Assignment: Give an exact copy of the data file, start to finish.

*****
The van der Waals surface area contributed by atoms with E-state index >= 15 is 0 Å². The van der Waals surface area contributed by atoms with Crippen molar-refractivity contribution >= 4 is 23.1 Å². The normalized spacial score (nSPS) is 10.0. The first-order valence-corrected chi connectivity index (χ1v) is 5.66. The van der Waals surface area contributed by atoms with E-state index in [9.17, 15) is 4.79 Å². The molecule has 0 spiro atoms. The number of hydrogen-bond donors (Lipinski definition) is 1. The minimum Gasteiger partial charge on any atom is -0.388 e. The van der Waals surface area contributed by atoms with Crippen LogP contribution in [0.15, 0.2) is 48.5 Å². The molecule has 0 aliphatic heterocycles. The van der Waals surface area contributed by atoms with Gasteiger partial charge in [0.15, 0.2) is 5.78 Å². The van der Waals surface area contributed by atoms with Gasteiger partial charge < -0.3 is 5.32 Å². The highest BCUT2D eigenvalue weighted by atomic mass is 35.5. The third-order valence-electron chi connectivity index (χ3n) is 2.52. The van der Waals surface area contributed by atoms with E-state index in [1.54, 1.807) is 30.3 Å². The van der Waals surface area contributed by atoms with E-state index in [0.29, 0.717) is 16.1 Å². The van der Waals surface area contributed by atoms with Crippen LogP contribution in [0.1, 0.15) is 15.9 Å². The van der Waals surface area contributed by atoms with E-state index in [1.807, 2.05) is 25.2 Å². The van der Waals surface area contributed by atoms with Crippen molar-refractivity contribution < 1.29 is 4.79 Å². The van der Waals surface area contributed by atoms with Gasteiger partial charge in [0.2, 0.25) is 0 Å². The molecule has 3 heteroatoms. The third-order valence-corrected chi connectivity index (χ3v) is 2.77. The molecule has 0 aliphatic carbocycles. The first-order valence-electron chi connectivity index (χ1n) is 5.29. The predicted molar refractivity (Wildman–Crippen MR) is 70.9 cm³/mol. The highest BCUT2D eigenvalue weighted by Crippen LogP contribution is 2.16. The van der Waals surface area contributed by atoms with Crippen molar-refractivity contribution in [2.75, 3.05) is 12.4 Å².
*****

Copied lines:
The van der Waals surface area contributed by atoms with E-state index >= 15 is 0 Å². The van der Waals surface area contributed by atoms with Crippen molar-refractivity contribution >= 4 is 23.1 Å². The normalized spacial score (nSPS) is 10.0. The first-order valence-corrected chi connectivity index (χ1v) is 5.66. The van der Waals surface area contributed by atoms with E-state index in [9.17, 15) is 4.79 Å². The molecule has 0 spiro atoms. The number of hydrogen-bond donors (Lipinski definition) is 1. The minimum Gasteiger partial charge on any atom is -0.388 e. The van der Waals surface area contributed by atoms with Crippen LogP contribution in [0.15, 0.2) is 48.5 Å². The molecule has 0 aliphatic heterocycles. The van der Waals surface area contributed by atoms with Gasteiger partial charge in [0.15, 0.2) is 5.78 Å². The van der Waals surface area contributed by atoms with Gasteiger partial charge < -0.3 is 5.32 Å². The highest BCUT2D eigenvalue weighted by atomic mass is 35.5. The third-order valence-electron chi connectivity index (χ3n) is 2.52. The van der Waals surface area contributed by atoms with E-state index in [1.54, 1.807) is 30.3 Å². The van der Waals surface area contributed by atoms with E-state index in [0.29, 0.717) is 16.1 Å². The van der Waals surface area contributed by atoms with Crippen LogP contribution in [0.1, 0.15) is 15.9 Å². The van der Waals surface area contributed by atoms with E-state index in [1.807, 2.05) is 25.2 Å². The van der Waals surface area contributed by atoms with Crippen molar-refractivity contribution < 1.29 is 4.79 Å². The van der Waals surface area contributed by atoms with Gasteiger partial charge in [0.2, 0.25) is 0 Å². The molecule has 3 heteroatoms. The third-order valence-corrected chi connectivity index (χ3v) is 2.77. The molecule has 0 aliphatic carbocycles. The first-order valence-electron chi connectivity index (χ1n) is 5.29. The predicted molar refractivity (Wildman–Crippen MR) is 70.9 cm³/mol. The highest BCUT2D eigenvalue weighted by Crippen LogP contribution is 2.16. The van der Waals surface area contributed by atoms with Crippen molar-refractivity contribution in [2.75, 3.05) is 12.4 Å².